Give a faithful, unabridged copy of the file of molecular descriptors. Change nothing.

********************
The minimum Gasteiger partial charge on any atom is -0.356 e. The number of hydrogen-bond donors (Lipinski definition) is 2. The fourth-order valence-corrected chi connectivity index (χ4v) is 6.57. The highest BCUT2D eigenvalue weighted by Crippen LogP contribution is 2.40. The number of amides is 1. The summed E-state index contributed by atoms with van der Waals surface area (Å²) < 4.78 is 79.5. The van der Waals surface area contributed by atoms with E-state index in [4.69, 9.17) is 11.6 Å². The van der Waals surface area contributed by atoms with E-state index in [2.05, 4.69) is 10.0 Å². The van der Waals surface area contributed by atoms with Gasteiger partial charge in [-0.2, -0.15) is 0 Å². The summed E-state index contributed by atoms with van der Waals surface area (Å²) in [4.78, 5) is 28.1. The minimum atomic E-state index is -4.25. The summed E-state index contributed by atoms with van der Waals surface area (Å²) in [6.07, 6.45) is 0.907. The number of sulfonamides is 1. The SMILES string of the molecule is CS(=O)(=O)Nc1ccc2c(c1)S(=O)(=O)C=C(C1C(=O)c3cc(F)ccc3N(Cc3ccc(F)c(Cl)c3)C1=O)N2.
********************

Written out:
The minimum Gasteiger partial charge on any atom is -0.356 e. The number of hydrogen-bond donors (Lipinski definition) is 2. The fourth-order valence-corrected chi connectivity index (χ4v) is 6.57. The highest BCUT2D eigenvalue weighted by Crippen LogP contribution is 2.40. The number of amides is 1. The summed E-state index contributed by atoms with van der Waals surface area (Å²) < 4.78 is 79.5. The van der Waals surface area contributed by atoms with E-state index in [4.69, 9.17) is 11.6 Å². The van der Waals surface area contributed by atoms with E-state index in [2.05, 4.69) is 10.0 Å². The van der Waals surface area contributed by atoms with Gasteiger partial charge in [-0.2, -0.15) is 0 Å². The summed E-state index contributed by atoms with van der Waals surface area (Å²) in [4.78, 5) is 28.1. The minimum atomic E-state index is -4.25. The summed E-state index contributed by atoms with van der Waals surface area (Å²) in [6.07, 6.45) is 0.907. The number of sulfonamides is 1. The SMILES string of the molecule is CS(=O)(=O)Nc1ccc2c(c1)S(=O)(=O)C=C(C1C(=O)c3cc(F)ccc3N(Cc3ccc(F)c(Cl)c3)C1=O)N2.